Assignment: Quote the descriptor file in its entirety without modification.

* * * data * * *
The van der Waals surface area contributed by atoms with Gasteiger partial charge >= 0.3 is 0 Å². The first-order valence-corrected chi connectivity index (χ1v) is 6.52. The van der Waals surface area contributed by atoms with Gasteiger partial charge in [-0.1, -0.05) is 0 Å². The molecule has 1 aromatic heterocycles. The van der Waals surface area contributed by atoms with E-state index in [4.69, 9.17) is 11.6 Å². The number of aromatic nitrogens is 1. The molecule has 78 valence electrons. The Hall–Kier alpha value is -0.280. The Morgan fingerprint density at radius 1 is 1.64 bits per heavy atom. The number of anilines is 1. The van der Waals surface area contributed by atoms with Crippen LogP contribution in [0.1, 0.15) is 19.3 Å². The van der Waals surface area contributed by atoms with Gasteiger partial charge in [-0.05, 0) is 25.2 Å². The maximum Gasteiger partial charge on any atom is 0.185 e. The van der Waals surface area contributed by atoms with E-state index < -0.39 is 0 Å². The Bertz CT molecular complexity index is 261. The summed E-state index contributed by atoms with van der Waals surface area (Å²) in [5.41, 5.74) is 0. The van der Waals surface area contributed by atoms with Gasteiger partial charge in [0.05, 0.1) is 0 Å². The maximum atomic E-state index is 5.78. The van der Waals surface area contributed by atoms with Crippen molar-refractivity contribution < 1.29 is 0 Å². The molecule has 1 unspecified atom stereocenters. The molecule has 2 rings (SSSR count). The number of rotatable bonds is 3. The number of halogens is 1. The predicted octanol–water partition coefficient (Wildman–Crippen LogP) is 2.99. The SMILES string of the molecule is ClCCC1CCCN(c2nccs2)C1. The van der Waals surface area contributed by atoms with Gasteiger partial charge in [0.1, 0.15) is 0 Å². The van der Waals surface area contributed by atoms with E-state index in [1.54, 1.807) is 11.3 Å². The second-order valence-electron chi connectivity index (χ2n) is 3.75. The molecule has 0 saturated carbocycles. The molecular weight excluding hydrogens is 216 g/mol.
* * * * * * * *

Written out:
The van der Waals surface area contributed by atoms with Gasteiger partial charge >= 0.3 is 0 Å². The first-order valence-corrected chi connectivity index (χ1v) is 6.52. The van der Waals surface area contributed by atoms with Gasteiger partial charge in [-0.1, -0.05) is 0 Å². The molecule has 1 aromatic heterocycles. The van der Waals surface area contributed by atoms with E-state index in [4.69, 9.17) is 11.6 Å². The number of aromatic nitrogens is 1. The molecule has 78 valence electrons. The Hall–Kier alpha value is -0.280. The Morgan fingerprint density at radius 1 is 1.64 bits per heavy atom. The number of anilines is 1. The van der Waals surface area contributed by atoms with Crippen LogP contribution in [0.1, 0.15) is 19.3 Å². The van der Waals surface area contributed by atoms with Gasteiger partial charge in [-0.05, 0) is 25.2 Å². The maximum Gasteiger partial charge on any atom is 0.185 e. The van der Waals surface area contributed by atoms with E-state index < -0.39 is 0 Å². The Bertz CT molecular complexity index is 261. The summed E-state index contributed by atoms with van der Waals surface area (Å²) in [5.41, 5.74) is 0. The van der Waals surface area contributed by atoms with Gasteiger partial charge in [0.05, 0.1) is 0 Å². The maximum atomic E-state index is 5.78. The van der Waals surface area contributed by atoms with Crippen molar-refractivity contribution < 1.29 is 0 Å². The molecule has 1 unspecified atom stereocenters. The molecule has 2 rings (SSSR count). The number of rotatable bonds is 3. The number of halogens is 1. The predicted octanol–water partition coefficient (Wildman–Crippen LogP) is 2.99. The SMILES string of the molecule is ClCCC1CCCN(c2nccs2)C1. The van der Waals surface area contributed by atoms with Gasteiger partial charge in [0.1, 0.15) is 0 Å². The van der Waals surface area contributed by atoms with E-state index in [1.54, 1.807) is 11.3 Å². The second-order valence-electron chi connectivity index (χ2n) is 3.75. The molecule has 0 saturated carbocycles. The molecular weight excluding hydrogens is 216 g/mol.